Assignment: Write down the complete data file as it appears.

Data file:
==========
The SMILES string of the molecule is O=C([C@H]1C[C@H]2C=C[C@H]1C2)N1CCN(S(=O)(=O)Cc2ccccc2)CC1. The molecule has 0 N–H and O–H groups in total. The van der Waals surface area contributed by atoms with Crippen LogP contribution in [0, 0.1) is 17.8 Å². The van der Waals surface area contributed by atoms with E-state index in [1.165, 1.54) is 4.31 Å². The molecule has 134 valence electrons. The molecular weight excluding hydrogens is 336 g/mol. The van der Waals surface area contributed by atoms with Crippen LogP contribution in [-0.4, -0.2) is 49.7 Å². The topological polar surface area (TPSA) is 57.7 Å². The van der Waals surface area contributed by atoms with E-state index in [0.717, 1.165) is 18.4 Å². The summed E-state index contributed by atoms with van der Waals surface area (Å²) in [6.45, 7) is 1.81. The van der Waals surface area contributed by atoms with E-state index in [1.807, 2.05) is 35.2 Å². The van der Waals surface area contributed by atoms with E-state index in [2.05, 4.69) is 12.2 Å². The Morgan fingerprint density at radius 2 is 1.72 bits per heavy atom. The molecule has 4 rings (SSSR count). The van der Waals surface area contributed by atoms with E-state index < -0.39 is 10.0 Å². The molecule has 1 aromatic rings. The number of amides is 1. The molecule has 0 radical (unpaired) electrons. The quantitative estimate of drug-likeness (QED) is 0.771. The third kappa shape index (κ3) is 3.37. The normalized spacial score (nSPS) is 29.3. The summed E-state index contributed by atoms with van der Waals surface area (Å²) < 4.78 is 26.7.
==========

The SMILES string of the molecule is O=C([C@H]1C[C@H]2C=C[C@H]1C2)N1CCN(S(=O)(=O)Cc2ccccc2)CC1. The molecule has 0 N–H and O–H groups in total. The van der Waals surface area contributed by atoms with Crippen LogP contribution in [0, 0.1) is 17.8 Å². The van der Waals surface area contributed by atoms with E-state index in [1.165, 1.54) is 4.31 Å². The molecule has 134 valence electrons. The molecular weight excluding hydrogens is 336 g/mol. The van der Waals surface area contributed by atoms with Crippen LogP contribution in [-0.4, -0.2) is 49.7 Å². The topological polar surface area (TPSA) is 57.7 Å². The van der Waals surface area contributed by atoms with E-state index in [0.717, 1.165) is 18.4 Å². The summed E-state index contributed by atoms with van der Waals surface area (Å²) in [6.45, 7) is 1.81. The van der Waals surface area contributed by atoms with E-state index in [1.807, 2.05) is 35.2 Å². The van der Waals surface area contributed by atoms with E-state index in [2.05, 4.69) is 12.2 Å². The Morgan fingerprint density at radius 2 is 1.72 bits per heavy atom. The molecule has 4 rings (SSSR count). The van der Waals surface area contributed by atoms with E-state index < -0.39 is 10.0 Å². The molecule has 1 aromatic rings. The number of amides is 1. The molecule has 0 radical (unpaired) electrons. The quantitative estimate of drug-likeness (QED) is 0.771. The third kappa shape index (κ3) is 3.37. The normalized spacial score (nSPS) is 29.3. The summed E-state index contributed by atoms with van der Waals surface area (Å²) < 4.78 is 26.7.